Surrounding state policies
As Cooper slows down North Carolina’s reopening, South Carolina, Georgia, Virginia, and Tennessee present a form of peer-pressure on the governor’s decision. All four states have either implemented or announced less restrictive reopening policies than North Carolina.
In late April, Georgia became the country’s first state to begin reopening. Gyms and bars in Tennessee and South Carolina have been allowed to reopen for more than a month. New COVID-19 cases are increasing in all three states.
Virginia Governor Ralph Northam announced his state will proceed to its own reopening Phase 3 on July 1. Among the changes, Virginia gyms will be allowed to open at 75% capacity and caps on gatherings will be raised from 50 to 250.
Some North Carolinians who live near state borders have already availed themselves of their neighbors’ more aggressive reopening laws.
"I would probably say at least 10-15% of new patrons are coming from North Carolina," said Kathleen Little, owner of Club 66 in the town of Young Harris, Georgia. Club 66 sits a mere 7 feet from the North Carolina border, and Little says patrons gripe about North Carolina’s COVID-19 safety policies.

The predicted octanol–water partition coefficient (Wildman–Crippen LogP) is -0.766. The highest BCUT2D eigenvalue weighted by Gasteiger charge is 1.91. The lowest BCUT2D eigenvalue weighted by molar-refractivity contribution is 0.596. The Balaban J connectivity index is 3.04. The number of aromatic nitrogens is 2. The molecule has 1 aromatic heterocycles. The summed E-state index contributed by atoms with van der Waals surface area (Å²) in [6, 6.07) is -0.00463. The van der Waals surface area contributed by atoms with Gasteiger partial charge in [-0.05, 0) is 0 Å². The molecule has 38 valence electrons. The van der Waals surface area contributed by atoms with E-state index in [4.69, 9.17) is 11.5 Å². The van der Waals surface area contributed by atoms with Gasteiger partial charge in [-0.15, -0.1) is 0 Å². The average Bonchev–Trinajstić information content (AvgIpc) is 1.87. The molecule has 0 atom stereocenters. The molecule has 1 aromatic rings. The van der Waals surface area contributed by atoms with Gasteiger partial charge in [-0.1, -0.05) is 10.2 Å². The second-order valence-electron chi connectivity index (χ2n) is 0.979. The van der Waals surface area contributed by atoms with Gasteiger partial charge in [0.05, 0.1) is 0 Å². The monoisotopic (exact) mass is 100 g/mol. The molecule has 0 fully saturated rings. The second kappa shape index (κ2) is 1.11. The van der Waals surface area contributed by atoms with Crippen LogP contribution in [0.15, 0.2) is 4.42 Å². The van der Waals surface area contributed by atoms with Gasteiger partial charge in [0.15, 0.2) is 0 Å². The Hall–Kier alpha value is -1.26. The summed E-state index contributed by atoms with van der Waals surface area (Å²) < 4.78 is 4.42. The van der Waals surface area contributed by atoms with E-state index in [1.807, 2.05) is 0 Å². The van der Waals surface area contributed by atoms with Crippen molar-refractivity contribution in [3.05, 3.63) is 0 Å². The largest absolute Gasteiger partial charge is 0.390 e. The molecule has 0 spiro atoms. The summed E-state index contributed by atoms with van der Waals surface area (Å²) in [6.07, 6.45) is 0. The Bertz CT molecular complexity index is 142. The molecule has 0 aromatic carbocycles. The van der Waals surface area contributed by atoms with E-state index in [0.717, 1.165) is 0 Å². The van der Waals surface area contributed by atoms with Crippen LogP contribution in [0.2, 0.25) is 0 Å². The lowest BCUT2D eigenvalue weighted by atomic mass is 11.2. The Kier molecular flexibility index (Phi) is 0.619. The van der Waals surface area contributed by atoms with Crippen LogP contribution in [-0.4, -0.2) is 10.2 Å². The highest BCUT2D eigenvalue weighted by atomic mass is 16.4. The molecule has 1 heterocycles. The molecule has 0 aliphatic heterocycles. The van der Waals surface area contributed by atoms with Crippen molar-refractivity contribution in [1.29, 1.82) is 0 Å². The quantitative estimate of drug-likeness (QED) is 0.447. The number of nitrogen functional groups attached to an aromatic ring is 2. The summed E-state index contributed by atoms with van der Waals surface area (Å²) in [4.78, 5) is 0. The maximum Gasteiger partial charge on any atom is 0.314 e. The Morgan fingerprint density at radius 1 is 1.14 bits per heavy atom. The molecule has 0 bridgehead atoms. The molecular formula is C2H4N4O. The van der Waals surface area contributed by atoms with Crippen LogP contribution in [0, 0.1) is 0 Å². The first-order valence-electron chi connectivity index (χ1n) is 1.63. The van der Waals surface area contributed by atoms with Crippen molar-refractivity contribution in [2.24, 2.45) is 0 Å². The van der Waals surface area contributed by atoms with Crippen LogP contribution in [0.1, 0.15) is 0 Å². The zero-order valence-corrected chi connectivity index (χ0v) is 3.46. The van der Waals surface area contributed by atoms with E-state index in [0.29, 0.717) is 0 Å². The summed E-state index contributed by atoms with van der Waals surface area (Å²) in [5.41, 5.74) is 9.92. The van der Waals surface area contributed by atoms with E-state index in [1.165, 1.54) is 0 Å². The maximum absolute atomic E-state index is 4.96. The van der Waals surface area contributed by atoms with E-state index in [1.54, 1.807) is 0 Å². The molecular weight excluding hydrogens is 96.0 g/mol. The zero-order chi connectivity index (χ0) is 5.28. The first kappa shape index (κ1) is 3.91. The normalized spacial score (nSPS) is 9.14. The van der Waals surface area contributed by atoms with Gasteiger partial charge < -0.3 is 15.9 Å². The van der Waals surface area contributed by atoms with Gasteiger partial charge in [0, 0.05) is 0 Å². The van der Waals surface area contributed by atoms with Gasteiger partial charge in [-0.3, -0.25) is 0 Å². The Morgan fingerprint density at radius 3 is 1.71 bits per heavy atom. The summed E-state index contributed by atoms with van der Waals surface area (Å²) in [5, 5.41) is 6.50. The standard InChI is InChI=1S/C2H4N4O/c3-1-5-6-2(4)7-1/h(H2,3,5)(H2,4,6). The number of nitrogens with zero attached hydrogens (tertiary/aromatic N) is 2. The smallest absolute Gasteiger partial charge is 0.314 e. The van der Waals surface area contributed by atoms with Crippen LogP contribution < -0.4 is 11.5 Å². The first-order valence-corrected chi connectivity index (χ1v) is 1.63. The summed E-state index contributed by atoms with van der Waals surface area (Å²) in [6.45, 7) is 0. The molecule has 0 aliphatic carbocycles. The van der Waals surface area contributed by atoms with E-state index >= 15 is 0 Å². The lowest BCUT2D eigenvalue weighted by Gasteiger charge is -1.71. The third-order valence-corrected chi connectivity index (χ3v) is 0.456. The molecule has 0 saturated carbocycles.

"They think it's absolutely ridiculous," Little said. "They're hurting the economy so bad."
Are people defying the ban now?
Some business owners have resisted the executive orders that Cooper has issued over the past several months that have kept them closed or at reduced capacity in response to the coronavirus.
For example, Ace Speedway in Alamance County held races until authorities stopped them. The race track owners have taken the issue to court and a judge is expected to issue a ruling this week.
In May police in Holly Ridge shut down Snap Fitness, a gym near Jacksonville. Meanwhile, a group of fitness center owners sought a court order to allow them to reopen. A Wake County judge denied this request on June 10.
Gareth McGrath of the Wilmington StarNews and Brian Gordon of the Asheville Citizen-Times contributed to this article.